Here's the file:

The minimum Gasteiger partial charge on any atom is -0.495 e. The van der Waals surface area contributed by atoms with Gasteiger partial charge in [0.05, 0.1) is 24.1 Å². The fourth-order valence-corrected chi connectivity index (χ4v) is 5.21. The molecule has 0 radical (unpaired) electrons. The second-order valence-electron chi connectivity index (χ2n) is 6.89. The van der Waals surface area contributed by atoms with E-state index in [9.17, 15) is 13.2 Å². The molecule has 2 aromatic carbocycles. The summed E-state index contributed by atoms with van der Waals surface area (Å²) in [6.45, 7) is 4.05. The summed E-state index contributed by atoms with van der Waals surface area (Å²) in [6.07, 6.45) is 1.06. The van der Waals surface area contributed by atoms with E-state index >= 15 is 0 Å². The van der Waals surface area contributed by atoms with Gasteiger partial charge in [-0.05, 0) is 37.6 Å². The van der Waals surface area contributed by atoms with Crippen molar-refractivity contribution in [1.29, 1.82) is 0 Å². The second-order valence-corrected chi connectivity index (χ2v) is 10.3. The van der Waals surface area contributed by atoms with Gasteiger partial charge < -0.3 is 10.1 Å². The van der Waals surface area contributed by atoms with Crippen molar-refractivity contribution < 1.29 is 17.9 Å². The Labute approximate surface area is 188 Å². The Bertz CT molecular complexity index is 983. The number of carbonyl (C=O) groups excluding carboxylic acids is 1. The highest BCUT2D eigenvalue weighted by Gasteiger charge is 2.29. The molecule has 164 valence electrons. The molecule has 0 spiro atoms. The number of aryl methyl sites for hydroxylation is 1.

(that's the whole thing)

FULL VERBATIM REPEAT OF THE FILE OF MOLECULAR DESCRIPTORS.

The minimum Gasteiger partial charge on any atom is -0.495 e. The van der Waals surface area contributed by atoms with Gasteiger partial charge in [0.05, 0.1) is 24.1 Å². The fourth-order valence-corrected chi connectivity index (χ4v) is 5.21. The molecule has 0 radical (unpaired) electrons. The second-order valence-electron chi connectivity index (χ2n) is 6.89. The van der Waals surface area contributed by atoms with E-state index in [9.17, 15) is 13.2 Å². The molecule has 2 aromatic carbocycles. The summed E-state index contributed by atoms with van der Waals surface area (Å²) in [6.45, 7) is 4.05. The summed E-state index contributed by atoms with van der Waals surface area (Å²) in [6.07, 6.45) is 1.06. The van der Waals surface area contributed by atoms with E-state index >= 15 is 0 Å². The van der Waals surface area contributed by atoms with Gasteiger partial charge in [-0.05, 0) is 37.6 Å². The van der Waals surface area contributed by atoms with Crippen molar-refractivity contribution in [1.29, 1.82) is 0 Å². The second-order valence-corrected chi connectivity index (χ2v) is 10.3. The van der Waals surface area contributed by atoms with Gasteiger partial charge < -0.3 is 10.1 Å². The van der Waals surface area contributed by atoms with Crippen molar-refractivity contribution < 1.29 is 17.9 Å². The Labute approximate surface area is 188 Å². The Bertz CT molecular complexity index is 983. The number of carbonyl (C=O) groups excluding carboxylic acids is 1. The highest BCUT2D eigenvalue weighted by Gasteiger charge is 2.29. The molecule has 164 valence electrons. The molecule has 0 spiro atoms. The number of aryl methyl sites for hydroxylation is 1.